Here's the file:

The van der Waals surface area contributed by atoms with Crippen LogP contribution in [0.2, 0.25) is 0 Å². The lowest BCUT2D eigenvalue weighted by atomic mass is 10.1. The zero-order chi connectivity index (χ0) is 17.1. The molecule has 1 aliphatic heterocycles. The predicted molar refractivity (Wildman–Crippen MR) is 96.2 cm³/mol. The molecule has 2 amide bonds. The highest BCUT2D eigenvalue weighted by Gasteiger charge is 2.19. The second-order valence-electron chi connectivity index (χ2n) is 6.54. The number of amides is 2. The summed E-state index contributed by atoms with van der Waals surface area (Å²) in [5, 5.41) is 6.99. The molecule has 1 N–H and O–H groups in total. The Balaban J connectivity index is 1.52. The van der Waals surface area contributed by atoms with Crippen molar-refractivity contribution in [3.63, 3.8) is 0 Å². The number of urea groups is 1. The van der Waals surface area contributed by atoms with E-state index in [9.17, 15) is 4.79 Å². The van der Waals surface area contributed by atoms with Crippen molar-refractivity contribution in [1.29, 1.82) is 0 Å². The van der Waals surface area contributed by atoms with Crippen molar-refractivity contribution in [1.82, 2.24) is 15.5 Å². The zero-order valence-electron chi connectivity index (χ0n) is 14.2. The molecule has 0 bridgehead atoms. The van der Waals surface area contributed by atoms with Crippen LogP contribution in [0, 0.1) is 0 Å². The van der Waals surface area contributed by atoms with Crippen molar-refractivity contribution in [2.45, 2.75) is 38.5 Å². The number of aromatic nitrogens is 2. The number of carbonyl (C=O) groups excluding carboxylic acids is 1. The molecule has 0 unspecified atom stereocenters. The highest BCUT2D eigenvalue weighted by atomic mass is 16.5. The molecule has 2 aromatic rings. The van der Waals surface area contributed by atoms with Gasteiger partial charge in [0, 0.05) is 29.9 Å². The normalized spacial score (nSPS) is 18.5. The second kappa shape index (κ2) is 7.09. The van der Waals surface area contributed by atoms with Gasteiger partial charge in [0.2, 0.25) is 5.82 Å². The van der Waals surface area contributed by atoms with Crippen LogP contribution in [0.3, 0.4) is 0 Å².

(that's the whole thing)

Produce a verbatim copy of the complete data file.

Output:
The van der Waals surface area contributed by atoms with Crippen LogP contribution in [0.2, 0.25) is 0 Å². The lowest BCUT2D eigenvalue weighted by atomic mass is 10.1. The zero-order chi connectivity index (χ0) is 17.1. The molecule has 1 aliphatic heterocycles. The predicted molar refractivity (Wildman–Crippen MR) is 96.2 cm³/mol. The molecule has 2 amide bonds. The highest BCUT2D eigenvalue weighted by Gasteiger charge is 2.19. The second-order valence-electron chi connectivity index (χ2n) is 6.54. The number of amides is 2. The summed E-state index contributed by atoms with van der Waals surface area (Å²) in [5, 5.41) is 6.99. The molecule has 1 N–H and O–H groups in total. The Balaban J connectivity index is 1.52. The van der Waals surface area contributed by atoms with Crippen molar-refractivity contribution in [3.63, 3.8) is 0 Å². The number of urea groups is 1. The van der Waals surface area contributed by atoms with E-state index in [9.17, 15) is 4.79 Å². The van der Waals surface area contributed by atoms with Crippen molar-refractivity contribution in [1.29, 1.82) is 0 Å². The van der Waals surface area contributed by atoms with Crippen molar-refractivity contribution in [1.82, 2.24) is 15.5 Å². The zero-order valence-electron chi connectivity index (χ0n) is 14.2. The molecule has 0 bridgehead atoms. The van der Waals surface area contributed by atoms with Crippen LogP contribution in [0, 0.1) is 0 Å². The van der Waals surface area contributed by atoms with Crippen molar-refractivity contribution in [2.45, 2.75) is 38.5 Å². The number of aromatic nitrogens is 2. The number of carbonyl (C=O) groups excluding carboxylic acids is 1. The molecule has 0 unspecified atom stereocenters. The highest BCUT2D eigenvalue weighted by atomic mass is 16.5. The molecule has 2 aromatic rings. The van der Waals surface area contributed by atoms with Gasteiger partial charge in [0, 0.05) is 29.9 Å². The normalized spacial score (nSPS) is 18.5. The second kappa shape index (κ2) is 7.09. The van der Waals surface area contributed by atoms with Gasteiger partial charge in [0.2, 0.25) is 5.82 Å². The van der Waals surface area contributed by atoms with Crippen LogP contribution in [0.3, 0.4) is 0 Å².